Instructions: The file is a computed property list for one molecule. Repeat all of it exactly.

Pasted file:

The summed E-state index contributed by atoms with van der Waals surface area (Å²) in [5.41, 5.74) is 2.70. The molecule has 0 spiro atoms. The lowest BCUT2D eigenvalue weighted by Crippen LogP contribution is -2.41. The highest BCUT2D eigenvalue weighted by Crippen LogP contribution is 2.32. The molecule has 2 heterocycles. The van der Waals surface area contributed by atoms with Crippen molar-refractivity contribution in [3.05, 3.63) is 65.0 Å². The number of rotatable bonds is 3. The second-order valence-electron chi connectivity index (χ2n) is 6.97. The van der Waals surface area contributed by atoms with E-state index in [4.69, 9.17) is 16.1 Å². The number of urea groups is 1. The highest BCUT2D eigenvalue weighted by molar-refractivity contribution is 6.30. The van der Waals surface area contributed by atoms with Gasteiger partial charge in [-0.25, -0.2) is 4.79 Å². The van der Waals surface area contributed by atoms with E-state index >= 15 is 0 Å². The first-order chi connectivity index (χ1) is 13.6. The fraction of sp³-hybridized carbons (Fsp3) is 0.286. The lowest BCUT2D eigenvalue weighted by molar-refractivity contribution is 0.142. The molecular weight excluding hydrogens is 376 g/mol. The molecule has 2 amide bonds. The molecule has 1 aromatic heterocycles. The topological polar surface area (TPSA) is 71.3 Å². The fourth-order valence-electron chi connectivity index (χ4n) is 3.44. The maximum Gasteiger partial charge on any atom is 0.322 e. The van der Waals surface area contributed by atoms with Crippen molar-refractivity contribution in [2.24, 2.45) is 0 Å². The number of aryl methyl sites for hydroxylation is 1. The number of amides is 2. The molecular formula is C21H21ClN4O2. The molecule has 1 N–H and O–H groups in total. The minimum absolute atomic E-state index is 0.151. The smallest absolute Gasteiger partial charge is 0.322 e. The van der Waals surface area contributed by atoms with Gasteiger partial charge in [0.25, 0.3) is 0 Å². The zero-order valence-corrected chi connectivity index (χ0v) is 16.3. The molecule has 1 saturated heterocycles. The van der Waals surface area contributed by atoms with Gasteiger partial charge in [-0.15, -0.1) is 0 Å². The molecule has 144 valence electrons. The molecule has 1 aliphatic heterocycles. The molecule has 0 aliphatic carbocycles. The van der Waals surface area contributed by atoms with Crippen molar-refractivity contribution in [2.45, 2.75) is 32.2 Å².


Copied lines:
The summed E-state index contributed by atoms with van der Waals surface area (Å²) in [5.41, 5.74) is 2.70. The molecule has 0 spiro atoms. The lowest BCUT2D eigenvalue weighted by Crippen LogP contribution is -2.41. The highest BCUT2D eigenvalue weighted by Crippen LogP contribution is 2.32. The molecule has 2 heterocycles. The van der Waals surface area contributed by atoms with Crippen molar-refractivity contribution in [3.05, 3.63) is 65.0 Å². The number of rotatable bonds is 3. The second-order valence-electron chi connectivity index (χ2n) is 6.97. The van der Waals surface area contributed by atoms with E-state index in [4.69, 9.17) is 16.1 Å². The number of urea groups is 1. The highest BCUT2D eigenvalue weighted by molar-refractivity contribution is 6.30. The van der Waals surface area contributed by atoms with Gasteiger partial charge in [-0.25, -0.2) is 4.79 Å². The van der Waals surface area contributed by atoms with E-state index >= 15 is 0 Å². The first-order chi connectivity index (χ1) is 13.6. The fraction of sp³-hybridized carbons (Fsp3) is 0.286. The lowest BCUT2D eigenvalue weighted by molar-refractivity contribution is 0.142. The molecular weight excluding hydrogens is 376 g/mol. The molecule has 2 amide bonds. The molecule has 1 aromatic heterocycles. The topological polar surface area (TPSA) is 71.3 Å². The fourth-order valence-electron chi connectivity index (χ4n) is 3.44. The maximum Gasteiger partial charge on any atom is 0.322 e. The van der Waals surface area contributed by atoms with Crippen molar-refractivity contribution in [2.24, 2.45) is 0 Å². The number of aryl methyl sites for hydroxylation is 1. The number of amides is 2. The molecular formula is C21H21ClN4O2. The molecule has 1 N–H and O–H groups in total. The minimum absolute atomic E-state index is 0.151. The smallest absolute Gasteiger partial charge is 0.322 e. The van der Waals surface area contributed by atoms with Gasteiger partial charge in [0.25, 0.3) is 0 Å². The zero-order valence-corrected chi connectivity index (χ0v) is 16.3. The molecule has 1 saturated heterocycles. The van der Waals surface area contributed by atoms with Gasteiger partial charge in [-0.15, -0.1) is 0 Å². The molecule has 144 valence electrons. The molecule has 1 aliphatic heterocycles. The molecule has 0 aliphatic carbocycles. The van der Waals surface area contributed by atoms with Crippen molar-refractivity contribution in [2.45, 2.75) is 32.2 Å².